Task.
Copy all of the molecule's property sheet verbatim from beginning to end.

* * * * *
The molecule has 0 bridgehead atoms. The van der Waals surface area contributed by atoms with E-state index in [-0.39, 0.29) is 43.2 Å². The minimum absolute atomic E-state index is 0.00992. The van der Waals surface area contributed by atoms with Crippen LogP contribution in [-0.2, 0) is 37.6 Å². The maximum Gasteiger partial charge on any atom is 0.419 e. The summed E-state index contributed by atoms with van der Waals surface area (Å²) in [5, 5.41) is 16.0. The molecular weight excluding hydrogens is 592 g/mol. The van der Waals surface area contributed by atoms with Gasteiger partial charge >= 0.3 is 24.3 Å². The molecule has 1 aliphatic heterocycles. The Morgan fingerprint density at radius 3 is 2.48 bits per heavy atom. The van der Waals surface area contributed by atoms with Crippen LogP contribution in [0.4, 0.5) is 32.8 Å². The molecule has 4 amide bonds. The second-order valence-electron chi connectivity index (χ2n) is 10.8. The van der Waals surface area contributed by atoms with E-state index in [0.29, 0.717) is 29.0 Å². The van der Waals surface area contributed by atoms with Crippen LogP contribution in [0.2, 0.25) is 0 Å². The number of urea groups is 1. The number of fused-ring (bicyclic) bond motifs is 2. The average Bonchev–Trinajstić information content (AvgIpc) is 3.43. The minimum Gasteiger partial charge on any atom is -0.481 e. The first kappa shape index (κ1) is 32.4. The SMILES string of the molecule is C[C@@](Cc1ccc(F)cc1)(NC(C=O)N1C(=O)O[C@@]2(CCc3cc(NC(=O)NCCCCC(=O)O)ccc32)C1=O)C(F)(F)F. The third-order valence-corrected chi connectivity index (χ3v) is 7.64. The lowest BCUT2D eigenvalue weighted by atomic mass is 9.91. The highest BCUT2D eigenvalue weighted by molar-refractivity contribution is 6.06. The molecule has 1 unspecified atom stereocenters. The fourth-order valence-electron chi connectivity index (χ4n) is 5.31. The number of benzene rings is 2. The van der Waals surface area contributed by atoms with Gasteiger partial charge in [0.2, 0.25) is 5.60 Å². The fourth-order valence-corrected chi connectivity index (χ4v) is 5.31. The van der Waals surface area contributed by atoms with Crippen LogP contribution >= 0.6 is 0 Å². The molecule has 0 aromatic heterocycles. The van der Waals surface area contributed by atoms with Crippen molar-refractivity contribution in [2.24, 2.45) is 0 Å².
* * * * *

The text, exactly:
The molecule has 0 bridgehead atoms. The van der Waals surface area contributed by atoms with E-state index in [-0.39, 0.29) is 43.2 Å². The minimum absolute atomic E-state index is 0.00992. The van der Waals surface area contributed by atoms with Crippen LogP contribution in [-0.2, 0) is 37.6 Å². The maximum Gasteiger partial charge on any atom is 0.419 e. The summed E-state index contributed by atoms with van der Waals surface area (Å²) in [5, 5.41) is 16.0. The molecular weight excluding hydrogens is 592 g/mol. The van der Waals surface area contributed by atoms with Gasteiger partial charge >= 0.3 is 24.3 Å². The molecule has 1 aliphatic heterocycles. The Morgan fingerprint density at radius 3 is 2.48 bits per heavy atom. The van der Waals surface area contributed by atoms with Crippen LogP contribution in [0.4, 0.5) is 32.8 Å². The molecule has 4 amide bonds. The second-order valence-electron chi connectivity index (χ2n) is 10.8. The van der Waals surface area contributed by atoms with E-state index in [0.29, 0.717) is 29.0 Å². The van der Waals surface area contributed by atoms with Crippen LogP contribution in [0.2, 0.25) is 0 Å². The number of urea groups is 1. The number of fused-ring (bicyclic) bond motifs is 2. The average Bonchev–Trinajstić information content (AvgIpc) is 3.43. The minimum Gasteiger partial charge on any atom is -0.481 e. The first kappa shape index (κ1) is 32.4. The SMILES string of the molecule is C[C@@](Cc1ccc(F)cc1)(NC(C=O)N1C(=O)O[C@@]2(CCc3cc(NC(=O)NCCCCC(=O)O)ccc32)C1=O)C(F)(F)F. The third-order valence-corrected chi connectivity index (χ3v) is 7.64. The lowest BCUT2D eigenvalue weighted by atomic mass is 9.91. The highest BCUT2D eigenvalue weighted by molar-refractivity contribution is 6.06. The molecule has 1 unspecified atom stereocenters. The fourth-order valence-electron chi connectivity index (χ4n) is 5.31. The number of benzene rings is 2. The van der Waals surface area contributed by atoms with Gasteiger partial charge in [0.2, 0.25) is 5.60 Å². The fourth-order valence-corrected chi connectivity index (χ4v) is 5.31. The van der Waals surface area contributed by atoms with Crippen LogP contribution >= 0.6 is 0 Å². The molecule has 0 aromatic heterocycles. The van der Waals surface area contributed by atoms with Crippen molar-refractivity contribution in [2.24, 2.45) is 0 Å².